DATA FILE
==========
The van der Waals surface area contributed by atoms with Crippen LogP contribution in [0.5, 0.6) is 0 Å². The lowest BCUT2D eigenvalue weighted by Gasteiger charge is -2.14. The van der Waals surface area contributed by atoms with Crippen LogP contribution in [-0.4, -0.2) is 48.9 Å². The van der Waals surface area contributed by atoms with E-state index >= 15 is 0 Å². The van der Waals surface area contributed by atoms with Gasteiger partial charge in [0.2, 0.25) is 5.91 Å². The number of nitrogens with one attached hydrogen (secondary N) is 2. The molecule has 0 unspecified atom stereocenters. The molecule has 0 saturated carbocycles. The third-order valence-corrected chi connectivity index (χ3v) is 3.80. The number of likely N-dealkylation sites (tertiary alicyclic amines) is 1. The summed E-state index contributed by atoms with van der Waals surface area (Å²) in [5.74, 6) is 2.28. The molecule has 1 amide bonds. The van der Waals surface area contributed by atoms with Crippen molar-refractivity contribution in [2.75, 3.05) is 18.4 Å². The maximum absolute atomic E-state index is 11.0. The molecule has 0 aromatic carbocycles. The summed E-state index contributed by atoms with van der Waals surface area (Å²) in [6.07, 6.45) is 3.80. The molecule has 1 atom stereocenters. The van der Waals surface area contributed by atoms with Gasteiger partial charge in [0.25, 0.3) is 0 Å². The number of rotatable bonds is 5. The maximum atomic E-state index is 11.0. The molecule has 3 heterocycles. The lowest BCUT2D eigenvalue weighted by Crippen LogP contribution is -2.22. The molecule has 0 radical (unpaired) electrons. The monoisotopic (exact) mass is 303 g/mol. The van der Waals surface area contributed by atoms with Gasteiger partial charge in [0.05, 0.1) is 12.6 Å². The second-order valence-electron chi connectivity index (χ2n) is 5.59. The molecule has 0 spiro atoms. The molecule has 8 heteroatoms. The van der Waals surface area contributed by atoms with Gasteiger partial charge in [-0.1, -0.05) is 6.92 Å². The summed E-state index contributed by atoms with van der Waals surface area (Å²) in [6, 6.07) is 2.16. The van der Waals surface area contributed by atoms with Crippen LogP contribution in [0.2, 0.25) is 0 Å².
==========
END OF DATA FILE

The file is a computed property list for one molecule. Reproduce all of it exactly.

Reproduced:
The van der Waals surface area contributed by atoms with Crippen LogP contribution in [0.5, 0.6) is 0 Å². The lowest BCUT2D eigenvalue weighted by Gasteiger charge is -2.14. The van der Waals surface area contributed by atoms with Crippen LogP contribution in [-0.4, -0.2) is 48.9 Å². The van der Waals surface area contributed by atoms with E-state index >= 15 is 0 Å². The van der Waals surface area contributed by atoms with Gasteiger partial charge in [0.2, 0.25) is 5.91 Å². The number of nitrogens with one attached hydrogen (secondary N) is 2. The molecule has 0 unspecified atom stereocenters. The molecule has 0 saturated carbocycles. The third-order valence-corrected chi connectivity index (χ3v) is 3.80. The number of likely N-dealkylation sites (tertiary alicyclic amines) is 1. The summed E-state index contributed by atoms with van der Waals surface area (Å²) in [5.74, 6) is 2.28. The molecule has 1 amide bonds. The van der Waals surface area contributed by atoms with Crippen molar-refractivity contribution in [2.75, 3.05) is 18.4 Å². The maximum absolute atomic E-state index is 11.0. The molecule has 0 aromatic carbocycles. The summed E-state index contributed by atoms with van der Waals surface area (Å²) in [6.07, 6.45) is 3.80. The molecule has 1 atom stereocenters. The van der Waals surface area contributed by atoms with Gasteiger partial charge in [0.25, 0.3) is 0 Å². The number of rotatable bonds is 5. The maximum atomic E-state index is 11.0. The molecule has 3 heterocycles. The lowest BCUT2D eigenvalue weighted by Crippen LogP contribution is -2.22. The molecule has 0 radical (unpaired) electrons. The monoisotopic (exact) mass is 303 g/mol. The van der Waals surface area contributed by atoms with Gasteiger partial charge in [0.05, 0.1) is 12.6 Å². The second-order valence-electron chi connectivity index (χ2n) is 5.59. The molecule has 0 spiro atoms. The molecule has 8 heteroatoms. The van der Waals surface area contributed by atoms with Gasteiger partial charge in [-0.1, -0.05) is 6.92 Å². The summed E-state index contributed by atoms with van der Waals surface area (Å²) in [6, 6.07) is 2.16. The van der Waals surface area contributed by atoms with Crippen LogP contribution in [0.2, 0.25) is 0 Å².